Against the Yankees this season, Rollins went 3 for 13 with two walks and a home run. That home run, though, hurt particularly badly. He hit it off A.J. Burnett on the first pitch in the first game of the series. It set the tone for a bad Yankees loss.

Fun fact: I thought about trying to connect Rollins to his friend CC Sabathia since they grew up near each other, but there’s an even better connection. Rollins’s cousin is Tony Tarasco, who was parked under a Derek Jeter fly ball in the 1996 ALCS when a young Jeff Maier reached over and brought it in.

Edges

Just so we’re not completely leaving out comparisons, here’s how I think the teams stack up.

First base: Even, leaning towards Phillies. Howard has trouble with lefties, which hurts him, but has been as hot as it gets this postseason. That can all turn around, though, for both him and for Teixeira, who has been cold (save for a few big hits).

Second base: Phillies. I love Cano, but unless Utley’s foot is really bothering him, the Philes have a clear edge at second.

Third base: Yankees. Feliz might get to everything hit on the ground in his direction, but that can’t make up for the canyon that separates his bat from A-Rod‘s. Alex has also played fine defense this postseason.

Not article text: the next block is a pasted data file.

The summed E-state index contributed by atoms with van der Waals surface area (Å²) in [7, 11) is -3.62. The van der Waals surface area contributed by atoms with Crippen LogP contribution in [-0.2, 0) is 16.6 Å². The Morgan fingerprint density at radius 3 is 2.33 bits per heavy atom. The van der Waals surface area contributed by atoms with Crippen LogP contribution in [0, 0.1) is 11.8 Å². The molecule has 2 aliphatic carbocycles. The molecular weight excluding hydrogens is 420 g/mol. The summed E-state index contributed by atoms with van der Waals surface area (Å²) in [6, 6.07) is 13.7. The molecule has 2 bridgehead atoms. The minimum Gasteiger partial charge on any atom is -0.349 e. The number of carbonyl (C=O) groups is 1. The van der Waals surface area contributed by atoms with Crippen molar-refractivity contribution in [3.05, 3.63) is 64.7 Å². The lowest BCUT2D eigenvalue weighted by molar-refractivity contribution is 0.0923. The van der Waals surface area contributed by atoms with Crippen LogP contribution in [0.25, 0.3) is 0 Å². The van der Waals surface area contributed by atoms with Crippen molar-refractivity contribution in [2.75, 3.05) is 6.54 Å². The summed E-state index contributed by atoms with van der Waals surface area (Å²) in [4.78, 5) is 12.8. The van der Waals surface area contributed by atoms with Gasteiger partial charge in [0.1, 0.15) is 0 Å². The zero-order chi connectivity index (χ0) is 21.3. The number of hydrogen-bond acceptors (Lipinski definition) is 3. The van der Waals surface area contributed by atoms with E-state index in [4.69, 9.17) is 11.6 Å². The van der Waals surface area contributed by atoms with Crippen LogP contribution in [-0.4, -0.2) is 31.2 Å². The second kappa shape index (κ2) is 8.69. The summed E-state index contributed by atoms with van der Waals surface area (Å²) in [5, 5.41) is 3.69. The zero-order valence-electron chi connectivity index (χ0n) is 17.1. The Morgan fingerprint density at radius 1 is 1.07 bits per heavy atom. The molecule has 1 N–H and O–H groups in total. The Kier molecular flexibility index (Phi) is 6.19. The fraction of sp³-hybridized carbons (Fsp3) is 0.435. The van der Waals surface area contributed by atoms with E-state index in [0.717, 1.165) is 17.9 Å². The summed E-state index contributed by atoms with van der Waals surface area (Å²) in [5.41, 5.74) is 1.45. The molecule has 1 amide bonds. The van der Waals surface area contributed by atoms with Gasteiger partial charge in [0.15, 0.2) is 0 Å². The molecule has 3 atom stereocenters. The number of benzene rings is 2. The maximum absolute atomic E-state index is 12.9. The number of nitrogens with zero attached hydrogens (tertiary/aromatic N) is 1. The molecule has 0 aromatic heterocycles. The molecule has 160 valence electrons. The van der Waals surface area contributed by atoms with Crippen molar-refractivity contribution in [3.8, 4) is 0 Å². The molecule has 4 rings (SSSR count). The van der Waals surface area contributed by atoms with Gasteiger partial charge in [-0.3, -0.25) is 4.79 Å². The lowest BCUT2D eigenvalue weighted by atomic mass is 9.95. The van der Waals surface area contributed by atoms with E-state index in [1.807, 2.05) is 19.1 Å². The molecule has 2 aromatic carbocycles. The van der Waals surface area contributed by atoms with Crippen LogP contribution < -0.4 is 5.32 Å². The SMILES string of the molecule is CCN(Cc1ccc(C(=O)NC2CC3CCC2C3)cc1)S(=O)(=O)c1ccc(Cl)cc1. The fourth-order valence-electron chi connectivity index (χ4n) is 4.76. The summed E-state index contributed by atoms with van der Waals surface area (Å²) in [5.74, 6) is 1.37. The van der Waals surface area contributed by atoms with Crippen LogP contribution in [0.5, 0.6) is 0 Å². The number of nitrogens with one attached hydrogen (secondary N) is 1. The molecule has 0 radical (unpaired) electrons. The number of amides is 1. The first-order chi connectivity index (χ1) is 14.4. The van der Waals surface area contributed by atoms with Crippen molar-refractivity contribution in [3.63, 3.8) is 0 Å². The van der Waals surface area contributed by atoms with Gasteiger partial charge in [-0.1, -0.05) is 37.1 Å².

Shortstop: Yankees. No explanation needed.

Categories : Playoffs

69 Comments»

  1. J.R. says:

    Shorstop: Yankees. No explanation needed.

    There’s a reason he’s the captain.

  2. What’s nuts about Utley is that his UZR/150 took a 12.6 run hit and he was still positive with it. Dude’s out of control.

  3. Reggie C. says:

    The Phillies are going to need to hit on ALL cylinders to pull off the upset. If Utley and Rollins don’t get on base, Yanks will take the series in 5 games. Hopefully these guys are over-anxious to snap out of their respective funks and start swinging carelessly.

  4. Yankees edges at 3B and SS >>>>>>>>>>>>>>> Phillies edges at 1B and 2B

  5. I can’t buy a push leaning Phillies at 1B. Howard has faced inferior pitching in the playoffs and taking that sample size over the regular season is iffy at best anyway. By that token, Lidge is a solid pen option for them relative to Hughes. Regular season, Howard has the power edge but Teix has him by miles in OBP (23 points in the tougher league) and on defense. Add in, like you said, Howard is looking at 5 of 7 games started by lefties and 2 in the pen being saved for his part of the lineup and I just don’t see us not getting the nod.

    • Tom Zig says:

      Well if you put it like that, then yes I see the Yankees having the advantage. Tex has shown life with his bat recently as well.

    • Doug says:

      I know that UZR for firstbaseman is incomplete at best, but Howard’s UZR/150 is 1.4 while Tex’s is -2.4.

      So, not sure you can say that “Teix has him by miles … on defense”

      And yes, I know that Tex is a whiz by the bag, but there’s no quantifiable metric to measure this (at least none that I know of)

      • Chris says:

        There are plenty of scouting reports that identify Tex as a superior defensive first baseman. I haven’t seen an example where there is a significant deviation between the scouting reports and UZR (and I’m not talking about a ‘scouting report’ done by Kruk on baseball tonight), so I tend to put some weight on those reports.